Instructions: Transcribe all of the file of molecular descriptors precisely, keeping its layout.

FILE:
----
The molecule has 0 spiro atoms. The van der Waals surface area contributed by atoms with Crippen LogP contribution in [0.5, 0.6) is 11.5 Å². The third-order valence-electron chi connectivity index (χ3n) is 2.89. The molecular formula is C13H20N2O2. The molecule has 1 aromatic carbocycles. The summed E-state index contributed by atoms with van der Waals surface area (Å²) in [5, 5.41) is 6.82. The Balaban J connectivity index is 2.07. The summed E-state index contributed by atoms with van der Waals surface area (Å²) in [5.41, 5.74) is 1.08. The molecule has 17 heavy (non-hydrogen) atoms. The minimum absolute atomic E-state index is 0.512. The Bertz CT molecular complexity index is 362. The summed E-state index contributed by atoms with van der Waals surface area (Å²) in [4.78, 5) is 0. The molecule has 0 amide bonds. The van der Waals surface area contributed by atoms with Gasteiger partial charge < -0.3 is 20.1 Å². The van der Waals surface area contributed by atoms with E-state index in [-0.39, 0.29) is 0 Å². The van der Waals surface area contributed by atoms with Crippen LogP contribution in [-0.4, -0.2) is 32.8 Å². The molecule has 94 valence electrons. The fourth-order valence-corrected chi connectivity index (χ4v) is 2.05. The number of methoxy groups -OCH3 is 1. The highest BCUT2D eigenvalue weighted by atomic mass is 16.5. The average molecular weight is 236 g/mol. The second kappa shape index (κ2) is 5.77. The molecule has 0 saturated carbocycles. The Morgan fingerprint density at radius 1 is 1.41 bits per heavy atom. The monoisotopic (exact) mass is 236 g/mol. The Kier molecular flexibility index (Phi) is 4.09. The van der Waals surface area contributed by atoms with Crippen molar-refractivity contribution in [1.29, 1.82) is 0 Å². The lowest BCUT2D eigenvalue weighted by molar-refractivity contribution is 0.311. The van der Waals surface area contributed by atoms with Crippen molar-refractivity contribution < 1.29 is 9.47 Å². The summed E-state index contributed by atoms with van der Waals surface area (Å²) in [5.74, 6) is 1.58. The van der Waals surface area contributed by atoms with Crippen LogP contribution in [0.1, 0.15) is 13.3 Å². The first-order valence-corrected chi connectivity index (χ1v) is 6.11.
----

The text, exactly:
The molecule has 0 spiro atoms. The van der Waals surface area contributed by atoms with Crippen LogP contribution in [0.5, 0.6) is 11.5 Å². The third-order valence-electron chi connectivity index (χ3n) is 2.89. The molecular formula is C13H20N2O2. The molecule has 1 aromatic carbocycles. The summed E-state index contributed by atoms with van der Waals surface area (Å²) in [5, 5.41) is 6.82. The Balaban J connectivity index is 2.07. The summed E-state index contributed by atoms with van der Waals surface area (Å²) in [5.41, 5.74) is 1.08. The molecule has 17 heavy (non-hydrogen) atoms. The minimum absolute atomic E-state index is 0.512. The Bertz CT molecular complexity index is 362. The summed E-state index contributed by atoms with van der Waals surface area (Å²) in [4.78, 5) is 0. The molecule has 0 amide bonds. The van der Waals surface area contributed by atoms with Gasteiger partial charge < -0.3 is 20.1 Å². The van der Waals surface area contributed by atoms with E-state index in [-0.39, 0.29) is 0 Å². The van der Waals surface area contributed by atoms with Crippen LogP contribution in [-0.4, -0.2) is 32.8 Å². The molecule has 94 valence electrons. The fourth-order valence-corrected chi connectivity index (χ4v) is 2.05. The number of methoxy groups -OCH3 is 1. The highest BCUT2D eigenvalue weighted by atomic mass is 16.5. The average molecular weight is 236 g/mol. The second kappa shape index (κ2) is 5.77. The molecule has 0 saturated carbocycles. The Morgan fingerprint density at radius 1 is 1.41 bits per heavy atom. The monoisotopic (exact) mass is 236 g/mol. The Kier molecular flexibility index (Phi) is 4.09. The van der Waals surface area contributed by atoms with Crippen molar-refractivity contribution in [1.29, 1.82) is 0 Å². The lowest BCUT2D eigenvalue weighted by molar-refractivity contribution is 0.311. The van der Waals surface area contributed by atoms with Crippen molar-refractivity contribution < 1.29 is 9.47 Å². The summed E-state index contributed by atoms with van der Waals surface area (Å²) in [5.74, 6) is 1.58. The van der Waals surface area contributed by atoms with Crippen LogP contribution in [0.1, 0.15) is 13.3 Å². The first-order valence-corrected chi connectivity index (χ1v) is 6.11.